Attention, Comic-Con Fans: TV Cameras are Not Your Friend!

News media can't resist the optics, but fans are viewed as an end-of-the-newscast oddity

Comic-Con Placeholder

As Comic-Con has grown and movies like “The Avengers” and “Avatar” mushroomed into huge boxoffice attractions, the media have understandably become increasingly enamored with the convention.

But to those attending — especially adults planning to enhance their experience by wearing colorful costumes — here’s a reminder: The media, especially those toting TV cameras, are not your friends. Or to put it in “Poltergeist” terms, “Don’t go toward the light!”

Comic-Con might be demographically attractive to TV news outlets — they see pop culture as a way to broaden their appeal beyond news junkies — but those aforementioned fans fit under the heading of end-of-the-news oddities, like the Golden Retriever who can knock a basketball through a hoop.

As a consequence, the reporters who show up are looking to both tap into the audience curious about the next Captain America or Thor movie while simultaneously lampooning those who would invest so much time and energy in such trifles — characterizing them as divorced from reality, or at the very least, hungry for an escape from it.

The pictures that can be culled from Comic-Con are, of course, tailor-made to a local newscast or a spot on cable news. But juxtaposed with the events happening outside San Diego — from the Zimmerman verdict to turmoil in the Middle East — the convention can’t help but be reduced to the wacky human-interest story used to send people off to sleep with a bemused chuckle.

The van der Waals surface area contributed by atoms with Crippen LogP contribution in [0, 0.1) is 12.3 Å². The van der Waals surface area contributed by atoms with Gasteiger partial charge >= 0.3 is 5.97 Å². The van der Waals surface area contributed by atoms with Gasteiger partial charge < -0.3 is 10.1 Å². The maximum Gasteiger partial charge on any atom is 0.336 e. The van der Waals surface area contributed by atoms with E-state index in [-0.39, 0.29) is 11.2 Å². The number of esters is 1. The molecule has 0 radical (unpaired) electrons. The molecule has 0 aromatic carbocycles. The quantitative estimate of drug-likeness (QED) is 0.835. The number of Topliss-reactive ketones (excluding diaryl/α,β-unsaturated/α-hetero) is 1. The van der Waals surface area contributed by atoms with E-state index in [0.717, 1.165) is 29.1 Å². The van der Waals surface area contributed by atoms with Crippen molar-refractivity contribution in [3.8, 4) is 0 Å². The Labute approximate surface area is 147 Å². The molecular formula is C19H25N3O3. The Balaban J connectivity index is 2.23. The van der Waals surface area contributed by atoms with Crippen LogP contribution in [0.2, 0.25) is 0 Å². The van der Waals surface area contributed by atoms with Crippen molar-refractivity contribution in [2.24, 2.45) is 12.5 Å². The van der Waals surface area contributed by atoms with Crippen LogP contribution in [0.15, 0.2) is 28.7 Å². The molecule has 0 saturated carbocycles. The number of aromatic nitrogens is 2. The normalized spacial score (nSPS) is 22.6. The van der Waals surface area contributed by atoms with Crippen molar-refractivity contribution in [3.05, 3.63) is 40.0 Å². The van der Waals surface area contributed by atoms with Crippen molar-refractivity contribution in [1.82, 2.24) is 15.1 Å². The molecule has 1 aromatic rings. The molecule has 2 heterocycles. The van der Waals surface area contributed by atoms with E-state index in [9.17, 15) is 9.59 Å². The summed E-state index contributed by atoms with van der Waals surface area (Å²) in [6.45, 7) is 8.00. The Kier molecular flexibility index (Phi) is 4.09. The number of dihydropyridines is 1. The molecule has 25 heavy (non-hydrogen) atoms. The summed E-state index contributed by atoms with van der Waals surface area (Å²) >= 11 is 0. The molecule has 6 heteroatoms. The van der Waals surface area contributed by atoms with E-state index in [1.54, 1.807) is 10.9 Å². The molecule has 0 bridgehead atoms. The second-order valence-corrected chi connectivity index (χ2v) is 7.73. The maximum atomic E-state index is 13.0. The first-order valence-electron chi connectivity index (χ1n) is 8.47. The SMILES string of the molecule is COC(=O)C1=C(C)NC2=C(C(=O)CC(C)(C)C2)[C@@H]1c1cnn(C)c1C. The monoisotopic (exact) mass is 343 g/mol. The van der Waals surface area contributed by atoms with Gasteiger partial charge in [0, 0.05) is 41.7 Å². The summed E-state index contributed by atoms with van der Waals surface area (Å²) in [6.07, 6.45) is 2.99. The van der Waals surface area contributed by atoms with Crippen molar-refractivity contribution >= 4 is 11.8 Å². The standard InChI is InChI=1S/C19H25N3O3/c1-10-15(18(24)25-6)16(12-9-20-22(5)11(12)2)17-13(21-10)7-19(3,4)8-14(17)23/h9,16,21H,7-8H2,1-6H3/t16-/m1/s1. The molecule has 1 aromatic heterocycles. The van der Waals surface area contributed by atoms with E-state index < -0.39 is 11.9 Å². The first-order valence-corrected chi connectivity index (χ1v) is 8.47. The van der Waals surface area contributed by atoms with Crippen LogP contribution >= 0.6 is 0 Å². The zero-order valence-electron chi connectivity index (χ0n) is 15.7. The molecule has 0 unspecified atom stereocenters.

While many fans have a sense of humor about themselves, we’ve all encountered those who don’t. And there’s a fine line, in this context, between playfulness and being subjected to ridicule.

Moreover, while Hollywood has become more conversant in geek-speak out of necessity — it’s simply good business to learn how to address your best customers — its colleagues on the other half of the media equation, in news, have less incentive to do so. If anything, something like Comic-Con offers them license to inject a lightness into newscasts that’s often lacking.

Actually, the best bit ever about sci-fi/fantasy/comic-book fans likely remains Triumph the Insult Comic Dog’s visit with “Star Wars” zealots camping out for “Attack of the Clones” in 2002. At least it was completely overt about ribbing the faithful, while doing so in a way that exhibited a knowledge of and underlying warmth toward their passion.

TV reporters won’t be so respectful.

In the movie “The Magnificent Seven,” the leader of the bandits says of the farmers, “If God didn’t want them sheared, he would not have made them sheep.” And one could presumably draw a similar conclusion about geeks and a little harmless mockery.

Still, just because someone’s going to throw a jab doesn’t mean you’re obligated to walk into it. So if you’re 42 years old and wearing that prized Mr. Spock or Batman costume, and you see someone with a TV camera coming your way, here’s some sage advice: Take a pass. As Triumph might say, you’re only being sought out for them to poop on.

Oh, temper that with one disclaimer: If you’re a young woman who can legitimately rock a Princess Leia slave-girl outfit (and there are always a few dozen of them roaming the halls), you probably have a fighting chance of coming out OK.

Sex sells, after all, and even in TV news, boys will be boys.